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District court finds Affordable Care Act preventative healthcare provision unconstitutional

The United States District Court for the Northern District of Texas on March 30, 2023, issued a ruling in Braidwood Management v. Becerra striking down a provision of the Affordable Care Act (ACA) that requires private health insurance plans to cover preventative healthcare services without patient cost-sharing. 

Braidwood Management sued the U.S. Department of Health and Human Services (HHS) Secretary Xavier Becerra arguing that the ACA’s preventative services coverage mandates are unconstitutional because they violate the appointments clause of the U.S. Constitution by giving the U.S. Preventative Services Task Force (USPSTF) authority to make rules regarding coverage. The company further argued that the ACA’s requirements violate the Religious Freedom and Restoration Act (RFRA) by requiring the company to cover preventative services and medications that prevent HIV and other sexually transmitted diseases. 

Judge Reed O’Connor on September 7, 2022, issued the first ruling in Braidwood Management v. Becerra and held that ACA’s requirement that the company covers preventative services and medications that prevent sexually transmitted diseases violates the RFRA. Judge O’Connor later issued a March 2023 order vacating any federal agency action that has occurred since ACA’s passage to implement USPSTF-recommended preventative services published after March 23, 2010.

HHS appealed the case to the United States Court of Appeals for the Fifth Circuit on March 31, 2023. Becerra argued in a statement, “Efforts to strip away access to preventive health care are harmful and unacceptable.”

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Upcoming Article III Judicial Vacancies

According to the latest vacancy data from the U.S. Courts, there were 25 total announced upcoming vacancies for Article III judgeships as of April 5, 2023. Article III judgeships refer to federal judges who serve on the U.S. Supreme Court, the U.S. Court of International Trade, or one of the 13 U.S. courts of appeal or 94 U.S. district courts. These are lifetime appointments made by the president and confirmed by the U.S. Senate.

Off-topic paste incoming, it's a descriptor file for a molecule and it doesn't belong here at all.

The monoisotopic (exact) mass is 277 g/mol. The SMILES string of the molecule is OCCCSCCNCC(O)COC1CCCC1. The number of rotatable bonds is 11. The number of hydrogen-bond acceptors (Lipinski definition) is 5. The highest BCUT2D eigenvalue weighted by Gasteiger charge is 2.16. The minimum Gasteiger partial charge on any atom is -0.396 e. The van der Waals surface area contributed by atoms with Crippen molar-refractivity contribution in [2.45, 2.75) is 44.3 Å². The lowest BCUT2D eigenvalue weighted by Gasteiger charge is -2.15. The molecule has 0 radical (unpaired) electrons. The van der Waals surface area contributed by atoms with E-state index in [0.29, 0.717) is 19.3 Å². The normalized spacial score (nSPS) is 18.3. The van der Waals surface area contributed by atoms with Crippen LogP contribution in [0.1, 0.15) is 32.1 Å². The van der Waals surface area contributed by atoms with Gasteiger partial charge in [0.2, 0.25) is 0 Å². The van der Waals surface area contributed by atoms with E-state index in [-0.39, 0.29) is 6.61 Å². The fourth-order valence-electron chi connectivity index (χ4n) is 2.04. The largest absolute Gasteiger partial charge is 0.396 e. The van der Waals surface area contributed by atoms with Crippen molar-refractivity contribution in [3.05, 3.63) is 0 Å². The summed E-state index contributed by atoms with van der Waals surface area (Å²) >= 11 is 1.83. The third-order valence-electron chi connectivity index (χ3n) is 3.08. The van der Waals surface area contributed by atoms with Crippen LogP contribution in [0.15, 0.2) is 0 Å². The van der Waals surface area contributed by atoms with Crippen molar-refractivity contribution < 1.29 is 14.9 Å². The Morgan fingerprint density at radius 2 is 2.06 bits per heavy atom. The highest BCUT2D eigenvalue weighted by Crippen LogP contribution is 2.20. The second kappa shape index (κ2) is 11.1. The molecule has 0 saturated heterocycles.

These positions are not yet vacant but will be at some point in the future with every judge having announced his or her intent to either leave the bench or assume senior status. In the meantime, these judges will continue to serve in their current positions.

The president and Senate do not need to wait for a position to become vacant before they can start the confirmation process for a successor. For example, S. Kato Crews was nominated to replace Judge Raymond P. Moore after he assumes senior status on June 20, 2023. There are currently two nominees pending for upcoming vacancies.

Six vacancy effective dates have not been determined because the judge has not announced the date he or she will leave the bench. The next upcoming scheduled vacancy will take place on April 14, 2023, when United States District Court for the Eastern District of Missouri Judge Audrey Fleissig assumes senior status.

In addition to these 25 upcoming vacancies, there are 74 current Article III vacancies in the federal judiciary out of the 870 total Article III judgeships. Including non-Article III judges from the United States Court of Federal Claims and the United States territorial courts, there are 76 vacancies out of 890 active federal judicial positions.

As of April 5, 2023, President Biden has nominated 158 individuals to federal judgeships on Article III courts, and 119 of those nominees have been confirmed. Of the 28 nominees going through the confirmation process, 14 are awaiting a vote in the U.S. Senate, eight are awaiting a committee vote, and six are awaiting a committee hearing.



President Biden appointed 109 federal judges through March 1 

President Joe Biden (D) has appointed and the Senate has confirmed 109 Article III federal judges through March 1, 2023, his third year in office. This is the second-most Article III judicial appointments through this point in all presidencies since Ronald Reagan (R). The Senate had confirmed 86 of President Donald Trump’s (R) appointees at this point in his term.

Presidents have made an average of 93.7 judicial appointments through March 1 of their third year in office. By March 1 of his third year, President Bill Clinton (D) had the most appointees confirmed with 128. President Barack Obama (D) had the fewest confirmations with 69.

The median number of Supreme Court justices appointed is one at this point in a presidency. Presidents Reagan, George H.W. Bush (R), and Biden made one appointment. Presidents Clinton, Obama, and Trump, made two. President George W. Bush (R) did not appoint any Supreme Court justices by this point in his presidency. The median number of United States Court of Appeals appointees is 19. President Trump had the most appointees with 31. Presidents Obama and George W. Bush appointed the fewest with 17. The median number of United States District Court appointees is 70. President Clinton had the most appointees with 107. President H.W. Bush appointed the fewest with 48.